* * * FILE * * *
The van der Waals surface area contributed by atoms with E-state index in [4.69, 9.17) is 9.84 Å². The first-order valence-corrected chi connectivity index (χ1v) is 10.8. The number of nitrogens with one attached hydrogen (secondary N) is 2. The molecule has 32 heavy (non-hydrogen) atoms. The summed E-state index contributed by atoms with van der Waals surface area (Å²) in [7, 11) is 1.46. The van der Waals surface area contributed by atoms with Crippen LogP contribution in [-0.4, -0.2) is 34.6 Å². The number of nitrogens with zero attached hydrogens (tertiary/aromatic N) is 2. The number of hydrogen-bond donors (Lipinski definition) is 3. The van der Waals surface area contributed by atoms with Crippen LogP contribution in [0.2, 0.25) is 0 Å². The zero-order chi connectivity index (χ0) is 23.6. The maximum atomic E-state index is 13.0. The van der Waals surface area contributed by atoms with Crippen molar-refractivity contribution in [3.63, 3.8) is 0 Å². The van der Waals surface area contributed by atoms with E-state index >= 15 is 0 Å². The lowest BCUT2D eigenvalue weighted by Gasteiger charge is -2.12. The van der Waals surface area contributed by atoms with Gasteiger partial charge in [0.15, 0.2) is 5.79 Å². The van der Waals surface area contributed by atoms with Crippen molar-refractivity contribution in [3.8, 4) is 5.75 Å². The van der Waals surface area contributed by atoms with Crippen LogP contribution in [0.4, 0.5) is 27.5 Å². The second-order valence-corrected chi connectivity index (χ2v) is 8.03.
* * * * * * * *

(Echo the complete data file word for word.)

The van der Waals surface area contributed by atoms with E-state index in [4.69, 9.17) is 9.84 Å². The first-order valence-corrected chi connectivity index (χ1v) is 10.8. The number of nitrogens with one attached hydrogen (secondary N) is 2. The molecule has 32 heavy (non-hydrogen) atoms. The summed E-state index contributed by atoms with van der Waals surface area (Å²) in [7, 11) is 1.46. The van der Waals surface area contributed by atoms with Crippen LogP contribution in [-0.4, -0.2) is 34.6 Å². The number of nitrogens with zero attached hydrogens (tertiary/aromatic N) is 2. The number of hydrogen-bond donors (Lipinski definition) is 3. The van der Waals surface area contributed by atoms with Crippen LogP contribution in [0.2, 0.25) is 0 Å². The zero-order chi connectivity index (χ0) is 23.6. The maximum atomic E-state index is 13.0. The van der Waals surface area contributed by atoms with Crippen molar-refractivity contribution in [3.63, 3.8) is 0 Å². The van der Waals surface area contributed by atoms with E-state index >= 15 is 0 Å². The lowest BCUT2D eigenvalue weighted by Gasteiger charge is -2.12. The van der Waals surface area contributed by atoms with Gasteiger partial charge in [0.15, 0.2) is 5.79 Å². The van der Waals surface area contributed by atoms with Crippen molar-refractivity contribution in [3.8, 4) is 5.75 Å². The van der Waals surface area contributed by atoms with Crippen LogP contribution in [0.4, 0.5) is 27.5 Å². The second-order valence-corrected chi connectivity index (χ2v) is 8.03.